Anna Katharine Green

Anna Katharine Green
Anna Katharine Green (1846-1935) was a pioneering American author known as one of the first writers of detective fiction. Her best-known work, "The Leavenworth Case" (1878), was notable for its meticulous plot and well-developed characters, influencing later detective novelists like Agatha Christie. Green's prolific career included over 40 novels and numerous short stories, earning her the title of "the mother of the detective novel."

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CHAPTER I. A SPY'S DUTY I am not without self-control, yet when Miss Davies entered the room with that air of importance she invariably assumes when she has an unusually fine position to offer, I could not hide all traces of my anxiety. I needed a position, needed it badly, while the others— But her eyes are on our faces, she is scanning us all with that close and calculating gaze which lets... more...

ROOM NUMBER 3 I "What door is that? You've opened all the others; why do you pass that one by?" "Oh, that! That's only Number 3. A mere closet, gentlemen," responded the landlord in a pleasant voice. "To be sure, we sometimes use it as a sleeping-room when we are hard pushed. Jake, the clerk you saw below, used it last night. But it's not on our regular list. Do you... more...

I. POINSETTIAS "A remarkable man!" It was not my husband speaking, but some passerby. However, I looked up at George with a smile, and found him looking down at me with much the same humour. We had often spoken of the odd phrases one hears in the street, and how interesting it would be sometimes to hear a little more of the conversation. "That's a case in point," he laughed, as he... more...

RED LIGHT. Mr. Gryce was melancholy. He had attained that period in life when the spirits flag and enthusiasm needs a constant spur, and of late there had been a lack of special excitement, and he felt dull and superannuated. He was even contemplating resigning his position on the force and retiring to the little farm he had bought for himself in Westchester; and this in itself did not tend to... more...

CHAPTER I. A NOVEL CASE "Talking of sudden disappearances the one you mention of Hannah in that Leavenworth case of ours, is not the only remarkable one which has come under my direct notice. Indeed, I know of another that in some respects, at least, surpasses that in points of interest, and if you will promise not to inquire into the real names of the parties concerned, as the affair is a secret,... more...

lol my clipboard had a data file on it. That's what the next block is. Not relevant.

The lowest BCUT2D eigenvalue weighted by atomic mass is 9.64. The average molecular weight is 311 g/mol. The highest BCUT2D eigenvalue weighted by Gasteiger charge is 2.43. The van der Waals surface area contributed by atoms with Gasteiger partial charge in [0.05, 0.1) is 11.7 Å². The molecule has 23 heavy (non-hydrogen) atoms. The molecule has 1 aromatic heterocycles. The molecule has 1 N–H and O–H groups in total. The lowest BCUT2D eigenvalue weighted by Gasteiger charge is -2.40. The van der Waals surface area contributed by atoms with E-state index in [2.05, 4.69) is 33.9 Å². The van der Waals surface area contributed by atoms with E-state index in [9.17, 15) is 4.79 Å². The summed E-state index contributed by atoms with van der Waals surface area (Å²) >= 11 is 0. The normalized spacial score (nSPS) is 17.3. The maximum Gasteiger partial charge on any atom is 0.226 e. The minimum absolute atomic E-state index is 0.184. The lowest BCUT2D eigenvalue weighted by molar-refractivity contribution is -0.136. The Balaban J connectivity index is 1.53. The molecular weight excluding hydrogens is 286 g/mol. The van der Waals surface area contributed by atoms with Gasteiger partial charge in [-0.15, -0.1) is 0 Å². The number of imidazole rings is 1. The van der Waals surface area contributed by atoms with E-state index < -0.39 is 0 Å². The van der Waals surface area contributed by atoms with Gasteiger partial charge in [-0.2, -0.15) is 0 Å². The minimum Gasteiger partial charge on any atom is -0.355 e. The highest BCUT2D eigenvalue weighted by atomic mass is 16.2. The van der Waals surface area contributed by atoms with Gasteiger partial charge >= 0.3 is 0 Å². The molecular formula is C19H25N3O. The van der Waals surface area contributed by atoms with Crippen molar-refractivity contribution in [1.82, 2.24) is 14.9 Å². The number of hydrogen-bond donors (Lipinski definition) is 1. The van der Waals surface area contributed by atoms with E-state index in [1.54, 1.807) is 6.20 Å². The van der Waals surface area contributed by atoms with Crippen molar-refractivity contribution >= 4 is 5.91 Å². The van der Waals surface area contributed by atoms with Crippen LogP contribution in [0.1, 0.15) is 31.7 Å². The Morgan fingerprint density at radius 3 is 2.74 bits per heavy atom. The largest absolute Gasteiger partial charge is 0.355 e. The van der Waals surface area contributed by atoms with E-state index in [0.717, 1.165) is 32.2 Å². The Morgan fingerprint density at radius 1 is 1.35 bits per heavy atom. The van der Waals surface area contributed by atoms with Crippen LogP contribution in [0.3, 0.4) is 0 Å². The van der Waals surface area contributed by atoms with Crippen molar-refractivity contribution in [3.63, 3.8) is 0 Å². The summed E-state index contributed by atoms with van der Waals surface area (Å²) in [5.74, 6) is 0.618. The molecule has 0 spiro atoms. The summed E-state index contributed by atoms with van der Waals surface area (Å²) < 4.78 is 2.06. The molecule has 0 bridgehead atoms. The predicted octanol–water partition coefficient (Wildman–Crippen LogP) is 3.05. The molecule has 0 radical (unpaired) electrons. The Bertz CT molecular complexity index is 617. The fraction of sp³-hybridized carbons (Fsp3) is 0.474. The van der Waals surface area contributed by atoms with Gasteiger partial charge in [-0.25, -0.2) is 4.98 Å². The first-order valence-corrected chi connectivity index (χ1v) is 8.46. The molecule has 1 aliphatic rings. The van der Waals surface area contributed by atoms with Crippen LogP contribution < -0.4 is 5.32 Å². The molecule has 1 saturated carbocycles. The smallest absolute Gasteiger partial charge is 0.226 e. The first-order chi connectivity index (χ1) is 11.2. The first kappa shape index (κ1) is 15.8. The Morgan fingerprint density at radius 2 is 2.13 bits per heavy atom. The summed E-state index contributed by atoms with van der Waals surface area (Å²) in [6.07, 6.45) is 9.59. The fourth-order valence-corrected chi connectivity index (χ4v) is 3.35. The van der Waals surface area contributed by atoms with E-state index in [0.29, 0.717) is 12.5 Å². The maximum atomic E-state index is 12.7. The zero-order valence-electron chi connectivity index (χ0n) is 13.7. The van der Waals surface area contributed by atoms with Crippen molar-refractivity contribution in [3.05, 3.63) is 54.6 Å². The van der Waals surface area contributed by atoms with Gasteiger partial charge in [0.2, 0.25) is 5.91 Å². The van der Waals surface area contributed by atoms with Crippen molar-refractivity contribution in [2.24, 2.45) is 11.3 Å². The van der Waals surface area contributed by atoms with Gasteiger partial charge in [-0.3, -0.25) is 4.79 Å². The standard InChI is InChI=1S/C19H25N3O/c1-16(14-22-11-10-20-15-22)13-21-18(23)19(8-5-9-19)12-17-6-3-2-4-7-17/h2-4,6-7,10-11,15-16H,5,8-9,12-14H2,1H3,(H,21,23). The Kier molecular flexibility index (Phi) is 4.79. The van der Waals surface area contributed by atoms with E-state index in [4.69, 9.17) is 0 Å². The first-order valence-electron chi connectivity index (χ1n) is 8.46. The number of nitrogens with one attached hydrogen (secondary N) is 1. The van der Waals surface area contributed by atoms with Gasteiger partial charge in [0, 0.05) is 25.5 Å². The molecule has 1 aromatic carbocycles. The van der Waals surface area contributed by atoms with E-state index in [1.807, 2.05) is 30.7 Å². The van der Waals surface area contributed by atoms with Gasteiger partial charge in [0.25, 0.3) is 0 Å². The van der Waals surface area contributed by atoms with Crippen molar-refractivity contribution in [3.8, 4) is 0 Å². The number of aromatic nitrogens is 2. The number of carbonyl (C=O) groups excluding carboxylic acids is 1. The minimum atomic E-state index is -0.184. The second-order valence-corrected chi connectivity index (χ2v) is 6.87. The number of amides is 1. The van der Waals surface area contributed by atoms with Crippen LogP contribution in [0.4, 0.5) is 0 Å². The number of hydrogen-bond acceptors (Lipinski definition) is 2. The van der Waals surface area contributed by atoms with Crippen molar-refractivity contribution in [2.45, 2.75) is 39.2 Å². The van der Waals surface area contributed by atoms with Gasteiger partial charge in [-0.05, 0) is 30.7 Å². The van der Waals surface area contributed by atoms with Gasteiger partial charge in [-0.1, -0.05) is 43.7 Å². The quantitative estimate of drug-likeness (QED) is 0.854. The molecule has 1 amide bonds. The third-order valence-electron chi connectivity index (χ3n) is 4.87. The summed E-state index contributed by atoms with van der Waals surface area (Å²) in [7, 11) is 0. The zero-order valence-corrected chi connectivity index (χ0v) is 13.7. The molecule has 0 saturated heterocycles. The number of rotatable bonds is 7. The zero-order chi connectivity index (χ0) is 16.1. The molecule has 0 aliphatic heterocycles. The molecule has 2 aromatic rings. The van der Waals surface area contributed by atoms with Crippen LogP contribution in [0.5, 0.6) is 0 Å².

"LET SOME ONE SPEAK!" The hour of noon had just struck, and the few visitors still lingering among the curiosities of the great museum were suddenly startled by the sight of one of the attendants running down the broad, central staircase, loudly shouting: "Close the doors! Let no one out! An accident has occurred, and nobody's to leave the building." There was but one person near... more...

A DISCOVERY. I am not an inquisitive woman, but when, in the middle of a certain warm night in September, I heard a carriage draw up at the adjoining house and stop, I could not resist the temptation of leaving my bed and taking a peep through the curtains of my window. First: because the house was empty, or supposed to be so, the family still being, as I had every reason to believe, in Europe; and... more...

A WANDERER. "There's no such word."—BULWER. A wind was blowing through the city. Not a gentle and balmy zephyr, stirring the locks on gentle ladies' foreheads and rustling the curtains in elegant boudoirs, but a chill and bitter gale that rushed with a swoop through narrow alleys and forsaken courtyards, biting the cheeks of the few solitary wanderers that still lingered abroad in... more...

A STARTLING COINCIDENCE.By the pricking of my thumbs,Something wicked this way comes.—Macbeth.THE town clock of Sibley had just struck twelve. Court had adjourned, and Judge Evans, with one or two of the leading lawyers of the county, stood in the door-way of the court-house discussing in a friendly way the eccentricities of criminals as developed in the case then before the court. Mr. Lord had just... more...

I. "A LADY to see you, sir." I looked up and was at once impressed by the grace and beauty of the person thus introduced to me. "Is there anything I can do to serve you?" I asked, rising. She cast me a child-like look full of trust and candor as she seated herself in the chair I pointed out to her. "I believe so, I hope so," she earnestly assured me. "I—I am in great... more...

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